The International Monetary Fund on Monday said its executive board approved $2.77 billion in emergency financing to help Egypt grapple with the new coronavirus pandemic that has brought tourism to a standstill and triggered major capital flight. However, Yehia Hamed, the former Egyptian Investment Minister, warned that this emergency coronavirus aid, like previous loans, will inflict great harm on the country’s poor.
The IMF said it remained closely engaged with the Egyptian government and the Central Bank of Egypt, and stood ready to provide further support as needed.
IMF First Deputy Managing Director Geoffrey Okamoto said Egypt would need “additional expeditious support” from multilateral and bilateral creditors to close its remaining balance of payments gap, ease the adjustment burden, and preserve Egypt’s hard-won macroeconomic stability.
Egypt’s Health Ministry reported 346 new cases of the novel coronavirus on Monday, bringing the total number of confirmed cases to 9,746, including 533 deaths. The outbreak has led to the shutdown of Egypt’s tourism sector, a key source of foreign revenue, and threatens income from the Suez Canal and remittances from Egyptian workers based abroad. Egypt’s foreign reserves have fallen to $37 billion from more than $45.5 billion at the end of February.
The IMF said the new funds would help Egyptian authorities continue spending on health, social protection, and supporting the most impacted sectors and vulnerable groups while limiting the decline in international reserves, Okamoto said. As the crisis abated, it would be important for Egypt to resume measures to lower its debt level and continue the implementation of structural reforms, he said.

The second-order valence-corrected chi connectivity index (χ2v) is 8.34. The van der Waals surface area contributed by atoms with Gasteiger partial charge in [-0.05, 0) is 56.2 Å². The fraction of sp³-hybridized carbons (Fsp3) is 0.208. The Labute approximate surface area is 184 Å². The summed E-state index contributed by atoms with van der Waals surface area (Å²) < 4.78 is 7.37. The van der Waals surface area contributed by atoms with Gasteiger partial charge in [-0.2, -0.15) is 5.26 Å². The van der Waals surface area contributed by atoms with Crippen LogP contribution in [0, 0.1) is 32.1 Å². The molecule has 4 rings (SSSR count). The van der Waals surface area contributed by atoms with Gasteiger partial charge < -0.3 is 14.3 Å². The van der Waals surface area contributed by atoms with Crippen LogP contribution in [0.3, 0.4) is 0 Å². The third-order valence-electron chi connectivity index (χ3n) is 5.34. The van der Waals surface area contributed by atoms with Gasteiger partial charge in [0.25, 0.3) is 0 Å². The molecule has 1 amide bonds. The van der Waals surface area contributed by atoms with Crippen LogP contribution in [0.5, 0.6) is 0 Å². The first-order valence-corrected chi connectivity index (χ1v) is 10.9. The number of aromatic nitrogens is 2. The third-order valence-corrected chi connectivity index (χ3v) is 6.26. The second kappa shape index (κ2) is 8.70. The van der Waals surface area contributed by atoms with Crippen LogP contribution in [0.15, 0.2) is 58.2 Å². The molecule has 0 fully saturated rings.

Yehia Hamed, Former Investment Minister of Egypt slams the IMF loan as a ‘political decision to support Sisi’
However, Egyptian former investment minister Yehia Hamed has warned that the $2.77bn IMF loan will deepen austerity and inflict great harm on the country’s poor, as Egypt struggles amid the coronavirus pandemic.
Yehia Hamed, the country’s former investment minister, lambasted the whole deal, saying it was simply giving “more oxygen to a crumbling regime”.
Egypt’s main sources of foreign currency – tourism, remittances sent home from workers abroad, and Suez Canal revenues – have all dropped sharply during the start of a global lockdown in travel and trade.
And with nearly a third of all Egyptians living below the poverty line, Hamed noted that previous loans distributed to Cairo from 2016 to 2019 resulted in 60 percent of the population suffering from poverty.
“The message of the IMF is clearer than ever, there’s a political decision to support Abdel Fattah al-Sisi, regardless of his senseless ruling and his dramatic human rights record,” Hamed told the London-based Middle East Eye.
“This [deal] goes straight against the will of Egyptians.”
Egypt, which also received an IMF loan in 2016, faces a deep economic downturn as a result of the pandemic.
The country’s foreign reserves have fallen from more than $45.5bn to $37bn, and the Purchasing Managers Index, a measure of the business environment, has fallen from 44.2 in March to a historic low of 29.7 in April.
Hamed said that previous IMF loans had done nothing but simply give “more control of the economy to the military generals”.
“Zero checks and balances, a very negative impact on normal Egyptians’ daily lives who have to endure more taxes, removal of subsidy without any social safety net,” Hamed said.